Columbia String Quartet / Guy Klucevsek

Lukas Foss: Curriculum Vitae

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The career of composer Lukas Foss falls rather neatly into three periods that somewhat overlap; his early, "neo-classic" period (1937-1956); the middle "experimental" period (1953-1980); and his late period, which witnessed a blend between his neo-classic and experimental styles (1979-2009). The four works on New World's Lukas Foss: Curriculum Vitae come from late in the experimental period; all four originated on two CRI LPs released around 1980 that for some reason CRI did not find the opportunity to re-release on CD in the decade or so it produced digital recordings. The Columbia String Quartet, which was the group that premiered Morton Feldman's long and arduous String Quartet (1979), are heard in Foss' aggressive and intense String Quartet No. 3 (1976), which, rather like the music of Foss' student Julius Eastman, combines the fragment combination technique of Terry Riley's In C with darker, more in-your-face kinds of textures. Music for Six (1978) is for a combination of any six instruments that read from the treble clef, realized here by Jan Williams and five other members of the University of Buffalo Percussion Ensemble. This one looks forward to Foss' late music in that overall it is modal and melodious, although it's a fairly breathlessly paced piece that is constantly shifting in terms of the pitches used and their ordering. The title work is an accordion solo written to fulfill a commission from the American Accordion Society; it is a humorous collage in the manner of Foss' Baroque Variations with quotations peeking out of tougher, denser material and is expertly realized here by ace accordionist Guy Klucevsek. Thirteen Ways of Looking at a Blackbird (1978) is one of Foss' best-known later pieces; this was its first recording historically and is the third to find issue on CD. Despite its recognition above the other three pieces here, Thirteen Ways of Looking at a Blackbird seems to wear the least well; while it has some striking moments, it is scored for high voice, flute, percussion, and piano and parts of it sound like watered-down George Crumb.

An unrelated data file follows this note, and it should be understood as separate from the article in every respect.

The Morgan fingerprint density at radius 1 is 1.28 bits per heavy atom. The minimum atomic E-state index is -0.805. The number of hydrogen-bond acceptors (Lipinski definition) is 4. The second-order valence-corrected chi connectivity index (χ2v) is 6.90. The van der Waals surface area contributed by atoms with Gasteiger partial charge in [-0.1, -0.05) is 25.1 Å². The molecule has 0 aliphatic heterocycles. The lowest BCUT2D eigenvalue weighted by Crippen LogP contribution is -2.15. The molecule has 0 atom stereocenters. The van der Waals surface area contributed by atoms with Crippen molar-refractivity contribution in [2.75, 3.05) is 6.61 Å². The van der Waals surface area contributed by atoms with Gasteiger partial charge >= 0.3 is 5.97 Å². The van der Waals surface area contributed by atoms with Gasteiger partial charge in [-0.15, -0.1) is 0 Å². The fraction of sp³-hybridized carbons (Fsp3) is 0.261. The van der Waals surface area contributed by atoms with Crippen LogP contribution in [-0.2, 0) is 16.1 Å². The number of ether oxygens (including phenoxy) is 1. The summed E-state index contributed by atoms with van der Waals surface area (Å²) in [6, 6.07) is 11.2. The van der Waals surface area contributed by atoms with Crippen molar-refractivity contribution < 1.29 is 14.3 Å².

However, that's not a bad average; three hits and one miss, and New World has spared no time in getting this reissue out, appearing barely a year after Foss' death at age 86. Doubtless others will follow; however, this one is a desirable collection, particularly in documenting the transition Foss went through from the experimental middle into his conservative-meets-radical late phase. All of the performances are noteworthy, and CRI did a pretty good job recording all of these pieces, though there is evidence of some peaking in Music for Six.

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